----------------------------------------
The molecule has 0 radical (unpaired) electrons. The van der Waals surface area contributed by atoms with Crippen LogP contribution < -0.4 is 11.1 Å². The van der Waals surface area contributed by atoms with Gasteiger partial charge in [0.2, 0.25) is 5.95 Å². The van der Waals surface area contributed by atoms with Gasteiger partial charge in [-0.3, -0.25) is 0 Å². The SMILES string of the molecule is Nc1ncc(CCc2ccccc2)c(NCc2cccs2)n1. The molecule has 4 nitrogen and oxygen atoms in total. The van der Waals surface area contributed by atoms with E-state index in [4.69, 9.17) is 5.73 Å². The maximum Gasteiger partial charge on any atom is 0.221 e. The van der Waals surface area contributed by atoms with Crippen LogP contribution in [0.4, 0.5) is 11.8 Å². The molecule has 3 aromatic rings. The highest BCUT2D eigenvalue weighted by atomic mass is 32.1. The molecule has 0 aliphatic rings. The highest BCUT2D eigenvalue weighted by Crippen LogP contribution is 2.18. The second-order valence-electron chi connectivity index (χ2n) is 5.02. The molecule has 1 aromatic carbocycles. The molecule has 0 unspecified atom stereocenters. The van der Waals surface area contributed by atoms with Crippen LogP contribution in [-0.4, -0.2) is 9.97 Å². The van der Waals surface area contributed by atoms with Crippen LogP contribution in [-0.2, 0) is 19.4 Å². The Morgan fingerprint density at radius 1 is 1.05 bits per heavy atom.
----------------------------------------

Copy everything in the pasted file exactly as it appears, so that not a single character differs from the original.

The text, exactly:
The molecule has 0 radical (unpaired) electrons. The van der Waals surface area contributed by atoms with Crippen LogP contribution < -0.4 is 11.1 Å². The van der Waals surface area contributed by atoms with Gasteiger partial charge in [0.2, 0.25) is 5.95 Å². The van der Waals surface area contributed by atoms with Gasteiger partial charge in [-0.3, -0.25) is 0 Å². The SMILES string of the molecule is Nc1ncc(CCc2ccccc2)c(NCc2cccs2)n1. The molecule has 4 nitrogen and oxygen atoms in total. The van der Waals surface area contributed by atoms with E-state index in [4.69, 9.17) is 5.73 Å². The maximum Gasteiger partial charge on any atom is 0.221 e. The van der Waals surface area contributed by atoms with Crippen LogP contribution in [0.4, 0.5) is 11.8 Å². The molecule has 3 aromatic rings. The highest BCUT2D eigenvalue weighted by atomic mass is 32.1. The molecule has 0 aliphatic rings. The highest BCUT2D eigenvalue weighted by Crippen LogP contribution is 2.18. The second-order valence-electron chi connectivity index (χ2n) is 5.02. The molecule has 1 aromatic carbocycles. The molecule has 0 unspecified atom stereocenters. The van der Waals surface area contributed by atoms with Crippen LogP contribution in [-0.4, -0.2) is 9.97 Å². The van der Waals surface area contributed by atoms with Crippen LogP contribution in [-0.2, 0) is 19.4 Å². The Morgan fingerprint density at radius 1 is 1.05 bits per heavy atom.